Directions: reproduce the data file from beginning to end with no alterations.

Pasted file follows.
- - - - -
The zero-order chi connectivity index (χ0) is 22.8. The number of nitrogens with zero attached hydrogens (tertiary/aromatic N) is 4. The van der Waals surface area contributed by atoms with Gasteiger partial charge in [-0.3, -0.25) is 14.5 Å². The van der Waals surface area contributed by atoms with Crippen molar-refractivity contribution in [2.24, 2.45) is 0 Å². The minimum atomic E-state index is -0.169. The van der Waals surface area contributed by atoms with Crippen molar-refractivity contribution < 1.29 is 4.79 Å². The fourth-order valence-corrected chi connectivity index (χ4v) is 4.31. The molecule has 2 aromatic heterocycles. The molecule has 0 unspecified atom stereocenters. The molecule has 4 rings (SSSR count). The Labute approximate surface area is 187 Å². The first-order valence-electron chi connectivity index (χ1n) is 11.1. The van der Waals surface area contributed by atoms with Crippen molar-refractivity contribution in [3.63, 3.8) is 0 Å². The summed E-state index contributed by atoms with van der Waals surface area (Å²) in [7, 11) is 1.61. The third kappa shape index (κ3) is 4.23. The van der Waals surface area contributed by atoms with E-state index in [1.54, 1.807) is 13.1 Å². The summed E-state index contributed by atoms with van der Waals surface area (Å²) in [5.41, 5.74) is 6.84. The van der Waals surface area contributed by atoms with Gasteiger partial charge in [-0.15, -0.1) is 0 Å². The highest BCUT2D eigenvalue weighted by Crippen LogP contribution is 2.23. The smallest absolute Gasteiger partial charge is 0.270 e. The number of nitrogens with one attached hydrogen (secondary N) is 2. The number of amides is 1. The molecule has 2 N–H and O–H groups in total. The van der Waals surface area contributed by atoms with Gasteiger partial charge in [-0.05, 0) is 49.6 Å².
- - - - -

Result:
The zero-order chi connectivity index (χ0) is 22.8. The number of nitrogens with zero attached hydrogens (tertiary/aromatic N) is 4. The van der Waals surface area contributed by atoms with Gasteiger partial charge in [-0.3, -0.25) is 14.5 Å². The van der Waals surface area contributed by atoms with Crippen molar-refractivity contribution in [2.24, 2.45) is 0 Å². The minimum atomic E-state index is -0.169. The van der Waals surface area contributed by atoms with Crippen molar-refractivity contribution < 1.29 is 4.79 Å². The fourth-order valence-corrected chi connectivity index (χ4v) is 4.31. The molecule has 2 aromatic heterocycles. The molecule has 0 unspecified atom stereocenters. The molecule has 4 rings (SSSR count). The Labute approximate surface area is 187 Å². The first-order valence-electron chi connectivity index (χ1n) is 11.1. The van der Waals surface area contributed by atoms with Crippen molar-refractivity contribution in [3.63, 3.8) is 0 Å². The summed E-state index contributed by atoms with van der Waals surface area (Å²) in [7, 11) is 1.61. The third kappa shape index (κ3) is 4.23. The van der Waals surface area contributed by atoms with E-state index in [1.54, 1.807) is 13.1 Å². The summed E-state index contributed by atoms with van der Waals surface area (Å²) in [5.41, 5.74) is 6.84. The van der Waals surface area contributed by atoms with Gasteiger partial charge in [-0.15, -0.1) is 0 Å². The highest BCUT2D eigenvalue weighted by Crippen LogP contribution is 2.23. The smallest absolute Gasteiger partial charge is 0.270 e. The number of nitrogens with one attached hydrogen (secondary N) is 2. The number of amides is 1. The molecule has 2 N–H and O–H groups in total. The van der Waals surface area contributed by atoms with Gasteiger partial charge in [-0.05, 0) is 49.6 Å².